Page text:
Attitudes in China regarding console game development are rapidly evolving. One major catalyst has been the establishment of Ubisoft's Shanghai facility, and other companies like CCP are following suit, bringing main development hubs to a region once primarily considered largely for outsourcing.
This means that many Chinese are considering game development as a career for the first time -- and it's interestingly the hardcore enthusiast market in the region that will become its early development community.
Speaking to Gamasutra in today's feature
about CCP Asia's development of EVE Online
tie-in Dust 514
, the studio's Larry Herring explains, "We've got one guy that works with us -- he's somebody else that I've known for a long time. He's got a degree in traditional Chinese medicine. He's a brilliant artist. You know what I'm saying."
And it's a common occurrence, Herring says: "We've got guys that have had degrees in all different kinds of disciplines."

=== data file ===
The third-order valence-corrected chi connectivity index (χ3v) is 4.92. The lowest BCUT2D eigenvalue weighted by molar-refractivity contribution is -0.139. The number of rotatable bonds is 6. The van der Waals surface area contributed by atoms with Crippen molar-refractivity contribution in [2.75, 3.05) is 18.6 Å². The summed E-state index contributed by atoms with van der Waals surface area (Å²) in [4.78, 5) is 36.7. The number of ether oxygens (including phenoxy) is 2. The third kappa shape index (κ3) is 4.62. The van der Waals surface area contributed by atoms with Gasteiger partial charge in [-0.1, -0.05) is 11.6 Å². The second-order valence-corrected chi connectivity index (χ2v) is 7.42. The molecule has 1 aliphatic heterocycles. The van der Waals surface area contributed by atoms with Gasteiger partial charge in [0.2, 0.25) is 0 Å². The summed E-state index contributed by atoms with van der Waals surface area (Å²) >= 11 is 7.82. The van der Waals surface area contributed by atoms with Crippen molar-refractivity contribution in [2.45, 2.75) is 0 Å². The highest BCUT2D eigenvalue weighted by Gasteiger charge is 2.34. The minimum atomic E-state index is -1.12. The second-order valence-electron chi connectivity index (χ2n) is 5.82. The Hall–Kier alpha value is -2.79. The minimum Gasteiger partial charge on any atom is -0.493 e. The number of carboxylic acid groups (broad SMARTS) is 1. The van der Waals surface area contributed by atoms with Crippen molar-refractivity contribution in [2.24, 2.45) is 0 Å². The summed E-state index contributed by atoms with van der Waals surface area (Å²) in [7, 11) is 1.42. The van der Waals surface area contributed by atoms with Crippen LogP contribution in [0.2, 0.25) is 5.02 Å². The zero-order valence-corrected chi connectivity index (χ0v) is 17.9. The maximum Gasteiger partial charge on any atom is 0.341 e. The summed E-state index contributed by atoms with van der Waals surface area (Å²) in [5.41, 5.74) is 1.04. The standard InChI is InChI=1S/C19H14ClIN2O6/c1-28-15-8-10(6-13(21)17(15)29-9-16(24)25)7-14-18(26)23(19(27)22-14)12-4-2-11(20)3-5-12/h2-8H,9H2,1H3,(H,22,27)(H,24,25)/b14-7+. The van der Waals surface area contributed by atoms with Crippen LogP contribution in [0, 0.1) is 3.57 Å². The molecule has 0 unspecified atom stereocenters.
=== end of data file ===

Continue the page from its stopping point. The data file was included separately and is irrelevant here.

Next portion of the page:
In fact, it was the case for Dust 514
lead level designer Jing Yu Zhu: "I didn't get my game degree," he says. "I [got] a communications information masters degree. I started video game development. That disappointed my parents a bit."
However, as video games proliferate in the region, Yu Zhu says his parents now understand and appreciate his work. Many other Chinese who grow up as voracious gamers may pursue similar careers, creating a backbone for the industry there.
"Oh, by the way, there's a hell of a lot of people here, so even if it's a small percentage, it's a lot of people," says Herring.
Today's Gamasutra feature explores the establishment of CCP Asia
and the development of Dust 514
from two unique perspectives: That of the Western-native Herring and the locally-grown talent Yu Zhu.